Date of Award




Document Type


Degree Name

Doctor of Philosophy (PhD)


Department of History

Content Description

1 online resource (iii, x, 208 pages) : illustrations (some color)

Dissertation/Thesis Chair

Richard Hamm

Committee Members

Amy Murrell Taylor, Christopher Pastore


Juvenile delinquency, Orphans, Poor children, Child welfare, Reformatories

Subject Categories

Education | Pacific Islands Languages and Societies | United States History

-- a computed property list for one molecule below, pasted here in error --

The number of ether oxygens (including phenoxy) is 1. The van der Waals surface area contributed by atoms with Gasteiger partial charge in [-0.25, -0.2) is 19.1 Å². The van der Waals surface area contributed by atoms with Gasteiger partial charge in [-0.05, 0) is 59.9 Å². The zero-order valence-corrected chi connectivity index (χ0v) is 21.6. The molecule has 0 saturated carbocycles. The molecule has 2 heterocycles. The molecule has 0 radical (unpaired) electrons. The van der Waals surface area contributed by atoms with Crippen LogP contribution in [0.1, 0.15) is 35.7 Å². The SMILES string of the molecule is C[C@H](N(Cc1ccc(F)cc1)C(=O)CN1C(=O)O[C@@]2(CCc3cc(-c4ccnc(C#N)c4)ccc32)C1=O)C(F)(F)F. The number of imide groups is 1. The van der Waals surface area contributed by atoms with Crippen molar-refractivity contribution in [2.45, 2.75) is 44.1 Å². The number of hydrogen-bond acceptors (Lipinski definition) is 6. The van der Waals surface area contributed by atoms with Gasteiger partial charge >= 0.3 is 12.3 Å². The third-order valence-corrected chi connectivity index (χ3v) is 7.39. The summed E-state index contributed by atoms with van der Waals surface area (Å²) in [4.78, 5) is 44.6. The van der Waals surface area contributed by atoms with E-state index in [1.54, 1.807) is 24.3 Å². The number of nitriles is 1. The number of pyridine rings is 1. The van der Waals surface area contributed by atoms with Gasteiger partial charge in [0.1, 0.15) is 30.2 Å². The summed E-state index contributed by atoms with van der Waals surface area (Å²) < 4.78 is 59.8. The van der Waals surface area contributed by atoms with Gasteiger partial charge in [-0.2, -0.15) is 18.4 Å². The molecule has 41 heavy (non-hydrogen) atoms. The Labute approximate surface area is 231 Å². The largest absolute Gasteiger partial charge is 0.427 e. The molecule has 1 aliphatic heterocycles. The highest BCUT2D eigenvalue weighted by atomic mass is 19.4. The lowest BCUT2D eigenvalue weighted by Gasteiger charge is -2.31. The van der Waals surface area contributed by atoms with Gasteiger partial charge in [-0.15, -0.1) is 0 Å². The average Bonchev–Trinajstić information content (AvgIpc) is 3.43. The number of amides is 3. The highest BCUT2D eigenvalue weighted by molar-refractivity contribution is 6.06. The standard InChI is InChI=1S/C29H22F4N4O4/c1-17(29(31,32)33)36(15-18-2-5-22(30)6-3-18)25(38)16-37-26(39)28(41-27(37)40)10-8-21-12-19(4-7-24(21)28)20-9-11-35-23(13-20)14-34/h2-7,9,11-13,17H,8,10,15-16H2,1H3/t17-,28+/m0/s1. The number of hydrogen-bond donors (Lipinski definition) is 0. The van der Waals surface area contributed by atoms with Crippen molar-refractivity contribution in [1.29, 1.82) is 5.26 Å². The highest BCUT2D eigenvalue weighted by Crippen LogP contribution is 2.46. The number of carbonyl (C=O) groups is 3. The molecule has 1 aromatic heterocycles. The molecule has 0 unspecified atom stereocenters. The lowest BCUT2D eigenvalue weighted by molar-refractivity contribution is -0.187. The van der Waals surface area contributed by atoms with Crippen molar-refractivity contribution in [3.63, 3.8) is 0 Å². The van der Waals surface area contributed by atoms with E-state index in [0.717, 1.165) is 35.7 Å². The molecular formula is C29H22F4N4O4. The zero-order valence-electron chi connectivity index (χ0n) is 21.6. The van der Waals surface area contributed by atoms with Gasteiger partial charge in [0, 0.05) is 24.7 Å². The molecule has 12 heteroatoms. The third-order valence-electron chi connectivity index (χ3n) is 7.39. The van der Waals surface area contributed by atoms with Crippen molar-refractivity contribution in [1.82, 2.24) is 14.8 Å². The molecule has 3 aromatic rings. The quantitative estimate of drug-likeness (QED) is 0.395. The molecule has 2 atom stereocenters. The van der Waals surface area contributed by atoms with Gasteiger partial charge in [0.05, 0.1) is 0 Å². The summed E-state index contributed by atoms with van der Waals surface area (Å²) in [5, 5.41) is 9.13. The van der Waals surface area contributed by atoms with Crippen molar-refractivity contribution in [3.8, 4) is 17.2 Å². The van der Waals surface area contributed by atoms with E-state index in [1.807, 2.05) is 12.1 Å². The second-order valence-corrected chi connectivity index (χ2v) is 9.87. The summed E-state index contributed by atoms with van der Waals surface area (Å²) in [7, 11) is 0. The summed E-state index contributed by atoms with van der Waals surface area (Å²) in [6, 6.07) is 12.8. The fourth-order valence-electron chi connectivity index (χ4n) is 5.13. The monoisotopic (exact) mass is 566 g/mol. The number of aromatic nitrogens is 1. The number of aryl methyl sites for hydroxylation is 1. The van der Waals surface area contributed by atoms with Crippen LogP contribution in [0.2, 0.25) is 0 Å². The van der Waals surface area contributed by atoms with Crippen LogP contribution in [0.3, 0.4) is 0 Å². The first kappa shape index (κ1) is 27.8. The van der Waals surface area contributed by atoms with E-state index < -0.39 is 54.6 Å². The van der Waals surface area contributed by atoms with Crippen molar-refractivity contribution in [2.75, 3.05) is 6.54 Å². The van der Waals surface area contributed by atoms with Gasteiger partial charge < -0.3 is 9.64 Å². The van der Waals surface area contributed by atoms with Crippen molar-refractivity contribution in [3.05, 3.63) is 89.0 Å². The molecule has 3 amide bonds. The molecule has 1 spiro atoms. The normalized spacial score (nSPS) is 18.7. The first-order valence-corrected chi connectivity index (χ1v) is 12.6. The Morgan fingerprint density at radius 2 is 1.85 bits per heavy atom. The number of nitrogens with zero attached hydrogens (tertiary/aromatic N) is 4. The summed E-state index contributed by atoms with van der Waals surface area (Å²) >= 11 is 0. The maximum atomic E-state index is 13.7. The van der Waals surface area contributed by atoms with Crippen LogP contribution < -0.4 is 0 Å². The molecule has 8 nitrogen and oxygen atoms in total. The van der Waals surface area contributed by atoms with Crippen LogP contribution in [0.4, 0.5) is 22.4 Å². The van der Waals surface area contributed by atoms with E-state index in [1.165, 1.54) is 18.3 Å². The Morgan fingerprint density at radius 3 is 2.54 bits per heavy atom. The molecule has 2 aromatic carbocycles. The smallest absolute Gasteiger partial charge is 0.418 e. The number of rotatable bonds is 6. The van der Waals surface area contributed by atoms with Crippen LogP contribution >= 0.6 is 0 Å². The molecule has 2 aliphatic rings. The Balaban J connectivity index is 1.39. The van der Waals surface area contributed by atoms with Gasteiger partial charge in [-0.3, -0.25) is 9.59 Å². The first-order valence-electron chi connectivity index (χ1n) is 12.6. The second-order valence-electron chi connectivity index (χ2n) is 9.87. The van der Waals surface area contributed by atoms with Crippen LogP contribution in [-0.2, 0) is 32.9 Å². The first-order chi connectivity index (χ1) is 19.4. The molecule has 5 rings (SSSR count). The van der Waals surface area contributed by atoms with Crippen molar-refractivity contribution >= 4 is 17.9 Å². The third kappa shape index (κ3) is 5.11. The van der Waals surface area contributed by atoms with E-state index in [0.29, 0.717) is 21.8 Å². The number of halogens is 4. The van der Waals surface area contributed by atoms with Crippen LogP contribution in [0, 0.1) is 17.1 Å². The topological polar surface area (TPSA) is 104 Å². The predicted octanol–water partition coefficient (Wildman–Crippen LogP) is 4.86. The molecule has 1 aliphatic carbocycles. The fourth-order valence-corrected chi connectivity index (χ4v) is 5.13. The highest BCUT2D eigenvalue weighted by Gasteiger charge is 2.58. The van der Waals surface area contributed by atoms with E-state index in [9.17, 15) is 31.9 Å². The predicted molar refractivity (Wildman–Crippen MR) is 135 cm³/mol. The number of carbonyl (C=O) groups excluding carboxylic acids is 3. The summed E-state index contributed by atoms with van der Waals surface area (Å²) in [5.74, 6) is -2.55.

This dissertation explores the education of one of the first inmates of the New York House of Refuge, the first juvenile reformatory in the country. The relationship between reformatory staff and inmates is considered, along with indenturing practices of the institution, including the practice of indenturing a significant number of boys to the whaling industry. In the case of Thomas Sweeny, the Refuge’s plan for reformation was successful because of the unique circumstances that led Sweeny to live for a time as a beachcomber in the islands of the South Pacific. His skill at acquiring languages and his ability to act as a liaison between the indigenous people of the islands and visiting Westerners secured for Sweeny a position of high status in the Marquesas and New Zealand.